Bats go Bezerkley

Hitting (and lack thereof) is contagious. The Stanford baseball run factory has re-opened, and Monday's 19-run, 23-hit Berkeley beatdown ushered in the second Industrial Revolution.

By the way, that was a 19-6 win over California. There would be no shame in mistaking that baseball score for the final of a typically sloppy SEC football game.

Following their series against Rice, the Cardinal's weeklong finals break stalled a previously prolific offensive attack. In fact, in weekend sets leading up the hiatus, Mark Marquess' bats were churning out 8.8 runs per game. But in Pac-12 action after the break, that production plummeted almost five runs to just 3.9 per game.

The primary factor behind the outage was the sudden cold spell of Stanford's 1-2 punch atop the order, which had previously been setting the table for the big bats in the middle. Jake Stewart's team-leading average was no more, and Tyler Gaffney's absurd .500 on-base percentage disappeared in the midst of a 1 for 24 slide.

On Monday afternoon in the East Bay, though, the juggernaut returned with a vengeance. It was only a matter of time before the Cardinal's bats pulverized another opponent. After all, a team doesn't bat around twice and score 13 runs in a single inning against the winningest program in college baseball history (Texas) by getting lucky.

How the lineup changes worked

Marquess' changes to the lineup prior to the rubber match of Stanford's three-game series at Washington proved to be the accelerating spark of this reheating process. Before that game, the Cardinal skipper moved Stewart from the leadoff spot to the No. 9 hole, expressed confidence in the slumping Gaffney by inserting him into the top spot, and shifted Austin Wilson into the No. 2 hole to take over bat-control hit-and-run opportunities. The club was putting the wheels in motion often to kick its attack back in gear, so Wilson's bat was needed earlier in the order.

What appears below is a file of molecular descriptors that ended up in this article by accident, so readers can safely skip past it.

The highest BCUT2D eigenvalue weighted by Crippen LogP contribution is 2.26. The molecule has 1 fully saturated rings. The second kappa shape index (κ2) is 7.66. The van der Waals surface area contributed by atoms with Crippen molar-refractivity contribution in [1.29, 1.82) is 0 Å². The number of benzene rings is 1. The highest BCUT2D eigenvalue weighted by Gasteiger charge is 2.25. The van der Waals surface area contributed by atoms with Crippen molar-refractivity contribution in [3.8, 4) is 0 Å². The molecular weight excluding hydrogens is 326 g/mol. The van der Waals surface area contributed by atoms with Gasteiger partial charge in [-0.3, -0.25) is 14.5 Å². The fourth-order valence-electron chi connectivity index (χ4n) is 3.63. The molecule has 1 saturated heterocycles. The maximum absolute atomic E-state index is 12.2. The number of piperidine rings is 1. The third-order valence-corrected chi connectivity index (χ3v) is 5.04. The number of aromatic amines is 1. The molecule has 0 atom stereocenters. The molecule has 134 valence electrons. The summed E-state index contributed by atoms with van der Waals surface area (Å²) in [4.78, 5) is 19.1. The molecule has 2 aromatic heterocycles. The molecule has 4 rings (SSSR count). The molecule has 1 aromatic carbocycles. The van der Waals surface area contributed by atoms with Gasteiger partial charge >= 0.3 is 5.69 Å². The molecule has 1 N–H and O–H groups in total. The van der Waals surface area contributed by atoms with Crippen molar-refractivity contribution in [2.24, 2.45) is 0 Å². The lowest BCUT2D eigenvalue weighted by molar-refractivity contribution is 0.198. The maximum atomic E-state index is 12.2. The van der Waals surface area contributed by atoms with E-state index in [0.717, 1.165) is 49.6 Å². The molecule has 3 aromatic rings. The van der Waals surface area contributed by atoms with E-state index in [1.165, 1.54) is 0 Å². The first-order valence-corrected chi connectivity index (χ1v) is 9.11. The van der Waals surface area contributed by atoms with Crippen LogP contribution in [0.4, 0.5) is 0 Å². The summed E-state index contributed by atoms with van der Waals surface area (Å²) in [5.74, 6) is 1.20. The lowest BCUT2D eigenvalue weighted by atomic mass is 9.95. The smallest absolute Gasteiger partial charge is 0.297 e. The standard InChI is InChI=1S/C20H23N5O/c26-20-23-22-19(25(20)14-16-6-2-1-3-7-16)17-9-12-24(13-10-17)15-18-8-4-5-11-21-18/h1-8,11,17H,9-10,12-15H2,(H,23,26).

The changes immediately paid off, as Gaffney contributed from the leadoff spot with scrappy baserunning to score the winning run in the Stanford's 8-6 Saturday victory.

Then, on Monday, the floodgates burst open. Gaffney fully emerged from his slump, collecting two hits and scoring three runs. Wilson was spectacular again at the plate in hit-and-run situations, finishing 3 for 5 with five runs scored.

The Cardinal didn't just set the table for Stephen Piscotty and Brian Ragira; they prepared a white tablecloth Thanksgiving feast for their No. 3 and 4 hitters. Piscotty's three-run home run landed in San Jose, Ragira's only reached Fremont, and the two big boys in the middle combined for 12 RBI in one game. That was Piscotty's second time driving in seven runs this season.

"Sometimes when things aren't going your way in this game you need to shake things up," said Kenny Diekroeger, who finished Monday's game 3 for 6 with another four RBI. "Everyone definitely felt different hitting in a new spot and fortunately it worked out for us."

The monster has reawakened and is a major factor in the Pac-12 race (4-5) with 21 games remaining. Weather permitting, Stanford will face Pacific at some point this week before welcoming a mildly surprising Oregon squad to Sunken Diamond over the weekend. With suddenly hot Arizona State following the Ducks into town, it's the Cardinal's chance to make a move and a statement in the conference race.

They're hot again at just the right time.

About the Author: David Lombardi is a Stanford and Pac-12 Conference enthusiast. He has broadcast the Cardinal on KZSU for several years and is currently contributing to the Cardinal Channel. You can check several of his Stanford calls out at, where you can also read his West Coast-oriented blog via this direct link. For Stanford baseball insights, follow David on Twitter at davidmlombardi.

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